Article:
How Russians’ attitudes towards CSOs are changing
What do the statistics say about the attitude of the public towards the non-profit sector and is there a dynamic in it?
On 22 December, an online discussion was held on “Attitudes towards CSOs and civic practices: what has changed in the perception of citizens in 2021?” The results of the study were presented by Irina Mersiyanova, Director of the Centre for Research into Civil Society and the Non-Profit Sector, National Research University, Higher School of Economics.
The discussion is part of the cycle “What do we know about the state of civil society based on survey data and statistics,” based on interview materials and data from an all-Russian survey of CSOs conducted in 2021 by the Centre for Research into Civil Society and the Non-Profit Sector, National Research University, Higher School of Economics, to monitor the state of civil society.
The big picture
For the study, adults who live in cities and villages were interviewed. In general terms, in 2021, 77% of Russians have heard of at least one CSO in their region, 54% trust at least one CSO, and 28% are involved in the activities of at least one CSO.
According to Mersiyanova, the basic indicator in the study is trust in CSOs.
“In 2021, nothing special happened, the level of trust has remained as it was last year, at 54%,” Mersiyanova notes.
The highest indicator of Russians’ trust in CSOs was in 2017 – 65%, the lowest – in 2010 (35%).
What CSOs do they know about?
In 2021, Russians had most often heard about such CSOs as garden and dacha associations (38%) and trade unions (36%). About 30% of the respondents know about societies for people with disabilities.
27% and 15% of Russians know about charitable organisations and charitable foundations, respectively.
In 2007, these indicators were 28% and 17%, in 2017 – 34% and 20%.
In 2021, 21% of Russians did not know of nor had heard about any CSO.
Which CSOs are trusted?
“Every second Russian says that they trust at least one type of CSO. Not bad,” said Mersiyanova.
The leaders in terms of trust among CSOs are trade unions, they are trusted by 15% of the Russians surveyed.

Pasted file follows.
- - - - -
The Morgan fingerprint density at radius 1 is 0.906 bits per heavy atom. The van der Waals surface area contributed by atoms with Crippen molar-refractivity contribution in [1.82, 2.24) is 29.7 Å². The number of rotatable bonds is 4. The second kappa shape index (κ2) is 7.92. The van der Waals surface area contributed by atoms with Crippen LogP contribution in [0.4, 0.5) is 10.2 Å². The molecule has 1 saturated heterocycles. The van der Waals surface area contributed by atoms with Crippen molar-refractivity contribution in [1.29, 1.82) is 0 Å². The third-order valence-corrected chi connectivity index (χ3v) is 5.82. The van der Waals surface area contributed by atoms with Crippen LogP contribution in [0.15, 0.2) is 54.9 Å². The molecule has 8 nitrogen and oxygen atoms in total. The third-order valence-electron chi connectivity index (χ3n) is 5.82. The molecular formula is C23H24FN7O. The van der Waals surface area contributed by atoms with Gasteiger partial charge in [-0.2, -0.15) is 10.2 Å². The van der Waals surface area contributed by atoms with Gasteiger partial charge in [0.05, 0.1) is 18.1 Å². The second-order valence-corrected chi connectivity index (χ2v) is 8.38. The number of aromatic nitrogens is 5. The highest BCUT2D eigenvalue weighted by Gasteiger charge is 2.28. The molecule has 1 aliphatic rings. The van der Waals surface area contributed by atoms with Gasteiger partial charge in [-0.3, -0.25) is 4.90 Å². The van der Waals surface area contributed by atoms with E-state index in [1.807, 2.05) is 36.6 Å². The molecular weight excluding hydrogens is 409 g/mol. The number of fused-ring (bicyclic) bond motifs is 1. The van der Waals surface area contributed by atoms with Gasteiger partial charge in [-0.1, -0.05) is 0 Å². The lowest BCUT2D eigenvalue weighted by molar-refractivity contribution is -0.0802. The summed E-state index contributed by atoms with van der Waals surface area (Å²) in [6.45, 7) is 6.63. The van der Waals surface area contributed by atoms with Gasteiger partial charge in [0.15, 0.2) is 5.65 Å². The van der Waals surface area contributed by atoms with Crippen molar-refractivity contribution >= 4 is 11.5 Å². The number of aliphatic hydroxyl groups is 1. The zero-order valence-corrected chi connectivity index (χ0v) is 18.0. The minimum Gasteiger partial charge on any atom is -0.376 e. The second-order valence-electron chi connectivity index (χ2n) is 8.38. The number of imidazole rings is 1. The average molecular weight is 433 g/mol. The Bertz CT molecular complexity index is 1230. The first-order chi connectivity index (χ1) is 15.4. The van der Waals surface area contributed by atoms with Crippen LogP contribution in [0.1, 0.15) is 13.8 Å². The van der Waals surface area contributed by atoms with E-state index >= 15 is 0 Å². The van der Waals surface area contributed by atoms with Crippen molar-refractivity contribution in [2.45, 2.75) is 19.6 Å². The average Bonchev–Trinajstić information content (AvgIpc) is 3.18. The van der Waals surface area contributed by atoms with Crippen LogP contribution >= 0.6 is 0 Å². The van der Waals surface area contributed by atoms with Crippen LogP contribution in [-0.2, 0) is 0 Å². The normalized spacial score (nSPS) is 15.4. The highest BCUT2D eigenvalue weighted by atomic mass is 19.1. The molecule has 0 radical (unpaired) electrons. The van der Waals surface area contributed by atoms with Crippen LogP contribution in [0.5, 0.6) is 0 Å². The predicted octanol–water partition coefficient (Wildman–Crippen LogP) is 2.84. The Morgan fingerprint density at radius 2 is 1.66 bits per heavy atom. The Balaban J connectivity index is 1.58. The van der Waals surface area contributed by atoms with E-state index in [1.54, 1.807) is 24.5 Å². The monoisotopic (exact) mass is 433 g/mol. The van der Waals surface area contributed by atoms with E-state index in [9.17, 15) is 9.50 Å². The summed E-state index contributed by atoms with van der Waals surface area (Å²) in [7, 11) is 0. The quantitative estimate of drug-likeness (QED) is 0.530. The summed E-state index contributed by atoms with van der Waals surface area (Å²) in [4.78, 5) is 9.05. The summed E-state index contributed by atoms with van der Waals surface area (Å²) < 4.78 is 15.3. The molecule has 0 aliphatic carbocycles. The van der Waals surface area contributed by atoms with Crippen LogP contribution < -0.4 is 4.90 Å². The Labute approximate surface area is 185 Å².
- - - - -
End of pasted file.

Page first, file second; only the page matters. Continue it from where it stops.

Charitable organizations in 2021 are trusted by 11%, whereas in 2010 – only 9%. 12% of respondents do not trust such organisations. But having a balance between trust and mistrust is not a bad thing, adds Mersiyanova. According to her, it is impossible to trust abstract objects: if there is no interaction with a CSO, they will not trust it.
In 2021, 7% of Russians trusted charitable foundations, and 14% do not trust them (twice as many).
Participation in the activities of non-profit organizations
The majority of Russians surveyed (71%) do not participate in any way in the activities of any non-profit organisations.
Among the rest, members and members of trade unions make up 8%, garden associations – 7%, charitable organisations – 2%. In 2010, the last figure was zero.
Among those who participate in the activities of non-profit organisations, 41% are participants and members of CSOs, 29% – volunteers, 14% – donors and 9% – employees who work for a salary.
All respondents were asked if they were willing to donate money and time to non-profit organisations. In 2021, almost half of Russians (49%) are ready to donate to CSOs, and somewhat fewer (46%) are willing to spend time on this. In 2014, for example, these figures were 33% and 29%, respectively.
According to Natalia Kaminarskaya, director of Blagosfera, the monitoring and research data should be viewed not as a tragedy, but as a basis for the activities of each CSO.